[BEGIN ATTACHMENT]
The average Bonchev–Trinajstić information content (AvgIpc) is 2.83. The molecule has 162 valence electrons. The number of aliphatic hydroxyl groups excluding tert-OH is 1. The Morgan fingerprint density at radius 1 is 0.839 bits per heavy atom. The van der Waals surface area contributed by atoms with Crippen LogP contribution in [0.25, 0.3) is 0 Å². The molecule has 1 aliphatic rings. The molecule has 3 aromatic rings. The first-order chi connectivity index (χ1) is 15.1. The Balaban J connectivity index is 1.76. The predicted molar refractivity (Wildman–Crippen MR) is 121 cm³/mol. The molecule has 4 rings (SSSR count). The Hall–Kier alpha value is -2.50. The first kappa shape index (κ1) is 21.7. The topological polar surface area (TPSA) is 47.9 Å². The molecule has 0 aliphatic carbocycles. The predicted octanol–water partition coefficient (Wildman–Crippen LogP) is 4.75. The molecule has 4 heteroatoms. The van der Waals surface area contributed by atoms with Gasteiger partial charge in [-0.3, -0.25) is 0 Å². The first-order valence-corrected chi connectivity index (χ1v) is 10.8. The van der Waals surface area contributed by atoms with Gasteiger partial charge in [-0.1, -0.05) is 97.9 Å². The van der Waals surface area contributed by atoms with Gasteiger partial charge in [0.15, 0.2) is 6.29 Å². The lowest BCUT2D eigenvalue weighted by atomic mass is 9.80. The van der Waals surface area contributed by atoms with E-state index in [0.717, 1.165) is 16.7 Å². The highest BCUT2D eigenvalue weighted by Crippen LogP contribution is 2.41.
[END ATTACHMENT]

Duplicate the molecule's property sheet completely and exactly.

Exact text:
The average Bonchev–Trinajstić information content (AvgIpc) is 2.83. The molecule has 162 valence electrons. The number of aliphatic hydroxyl groups excluding tert-OH is 1. The Morgan fingerprint density at radius 1 is 0.839 bits per heavy atom. The van der Waals surface area contributed by atoms with Crippen LogP contribution in [0.25, 0.3) is 0 Å². The molecule has 1 aliphatic rings. The molecule has 3 aromatic rings. The first-order chi connectivity index (χ1) is 15.1. The Balaban J connectivity index is 1.76. The predicted molar refractivity (Wildman–Crippen MR) is 121 cm³/mol. The molecule has 4 rings (SSSR count). The Hall–Kier alpha value is -2.50. The first kappa shape index (κ1) is 21.7. The topological polar surface area (TPSA) is 47.9 Å². The molecule has 0 aliphatic carbocycles. The predicted octanol–water partition coefficient (Wildman–Crippen LogP) is 4.75. The molecule has 4 heteroatoms. The van der Waals surface area contributed by atoms with Gasteiger partial charge in [-0.3, -0.25) is 0 Å². The first-order valence-corrected chi connectivity index (χ1v) is 10.8. The van der Waals surface area contributed by atoms with Gasteiger partial charge in [-0.1, -0.05) is 97.9 Å². The van der Waals surface area contributed by atoms with Gasteiger partial charge in [0.15, 0.2) is 6.29 Å². The lowest BCUT2D eigenvalue weighted by atomic mass is 9.80. The van der Waals surface area contributed by atoms with E-state index in [0.717, 1.165) is 16.7 Å². The highest BCUT2D eigenvalue weighted by Crippen LogP contribution is 2.41.